Knowing The Right Time To Buy New Carpet Equipment

To repair or not to repair? That’s the question building service contractors wrestle with when it comes to broken carpet care equipment. Or, to put it another way: When is it better to repair a machine and when is it more cost-effective to simply replace it?

This decision can at times present a real puzzle for contractors. A “reputable service company” can prove a useful ally in this effort, says Scott Bland, sales team leader for KSS Enterprises, a Kalamazoo, Michigan-based jan/san distributor.

“Contractors can work with their distributor partners to diagnose the main components of the equipment and cost out the parts and labor involved,” says Bland. “Some contractors prefer to purchase parts on their own and do their own repairs, saving labor. This may end up being more costly as there could be underlying factors on why a component fails.”

A qualified technician can detect if there’s an underlying cause behind the failure, helping the contractor make a more informed decision, says Bland.

“Technicians can also tell if the equipment isn’t being maintained properly or has been abused by employees or operators of the contractor and can advise accordingly,” he adds.

Used And Abused

Vacuum cleaners are typically the most used in anyone’s arsenal of carpet cleaning equipment and therefore receive the most abuse, says James Cook, service technician for JD Distributors, Inc., a jan/san distributor based in Union City, Tennessee.

Under most circumstances it will make sense to repair a vacuum cleaner rather than replace it, says Cook. This not only applies to normal wear-and-tear items such as belts, but even motors, although this depends on the quality of the machine, he adds.

Vacuums run the gamut from very cheap with a short lifespan to high-end models intended to last a long time. This makes it challenging to advise on repairs, says Bland.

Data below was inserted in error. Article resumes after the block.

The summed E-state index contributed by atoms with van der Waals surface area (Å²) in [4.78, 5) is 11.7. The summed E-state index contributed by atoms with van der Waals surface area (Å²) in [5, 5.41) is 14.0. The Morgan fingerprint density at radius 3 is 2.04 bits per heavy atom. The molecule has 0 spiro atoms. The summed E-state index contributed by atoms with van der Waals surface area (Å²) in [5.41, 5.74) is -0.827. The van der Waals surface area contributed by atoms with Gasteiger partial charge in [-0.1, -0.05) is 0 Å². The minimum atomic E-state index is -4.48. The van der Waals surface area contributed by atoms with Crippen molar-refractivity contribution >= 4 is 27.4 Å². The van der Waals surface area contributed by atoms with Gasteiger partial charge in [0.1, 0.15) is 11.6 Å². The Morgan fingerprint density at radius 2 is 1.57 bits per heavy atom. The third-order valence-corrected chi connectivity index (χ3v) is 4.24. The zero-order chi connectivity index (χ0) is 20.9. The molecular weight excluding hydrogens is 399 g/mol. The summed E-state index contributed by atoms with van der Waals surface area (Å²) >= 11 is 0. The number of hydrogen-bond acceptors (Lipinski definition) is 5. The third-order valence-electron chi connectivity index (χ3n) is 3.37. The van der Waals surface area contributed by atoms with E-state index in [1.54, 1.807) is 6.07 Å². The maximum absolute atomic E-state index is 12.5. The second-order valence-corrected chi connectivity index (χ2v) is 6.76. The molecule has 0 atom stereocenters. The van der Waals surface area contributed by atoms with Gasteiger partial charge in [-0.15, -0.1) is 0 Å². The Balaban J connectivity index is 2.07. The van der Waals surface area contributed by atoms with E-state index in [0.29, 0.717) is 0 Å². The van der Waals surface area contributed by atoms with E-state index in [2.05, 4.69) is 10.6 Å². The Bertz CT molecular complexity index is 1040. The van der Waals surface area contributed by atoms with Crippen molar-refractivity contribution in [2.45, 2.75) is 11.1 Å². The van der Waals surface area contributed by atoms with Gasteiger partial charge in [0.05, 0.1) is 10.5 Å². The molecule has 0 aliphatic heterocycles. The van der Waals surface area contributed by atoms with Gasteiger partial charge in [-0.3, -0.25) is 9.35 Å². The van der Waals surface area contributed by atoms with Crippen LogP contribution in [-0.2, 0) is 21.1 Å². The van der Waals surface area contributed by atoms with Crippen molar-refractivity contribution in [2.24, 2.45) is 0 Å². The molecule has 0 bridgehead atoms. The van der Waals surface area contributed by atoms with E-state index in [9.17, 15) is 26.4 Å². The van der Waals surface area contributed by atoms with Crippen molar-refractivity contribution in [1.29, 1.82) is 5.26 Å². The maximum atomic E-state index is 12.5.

For example, in the case of one that was purchased new for $250 but is now facing a repair cost of $150, it may make more sense to simply replace it, he says.

But even so, before automatically arriving at any conclusion involving a particular machine, building service contractors should consider the following: the vacuum’s age; how it has been performing up to that point; if it has a history of breakdowns and if these have been coming closer together; the potential downtime related to the repair; if the repair involves a major component or many small parts; how important the piece of equipment is; and, of course, costs and budgets.

“If the equipment has constant problems and the operators have constant downtime, this may indicate replacement,” says Bland. “A good service technician can advise the contractor on the future shortcomings of the equipment and can also advise on what may break down next. [They’re] not fortune tellers, but the better ones, who have worked on various types and brands of equipment, can, from experience, advise the contractor on what may go next.”

The best way to avoid the repair-or-replace conundrum — or at least delay it for as long as possible — is preventative maintenance and regular inspection, says Cook. Depending on ease of access, he suggests taking the machine apart and checking the belts and hoses for signs of wear, tearing or cracking.

It’s also important to inspect the filters. Most newer vacuums have HEPA filters on the exhaust side that will accumulate dirt over time, which can cause the motor to overheat, says Cook. Also inspect the power cords, a component Cook calls a “high-failure item.” As he explains, power cords see a lot of action and receive a fair amount of abuse, because people will run over them or wind them up in ways they shouldn’t, kinking them.

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Janitor Training, Machine Maintenance Extend Life Of Equipment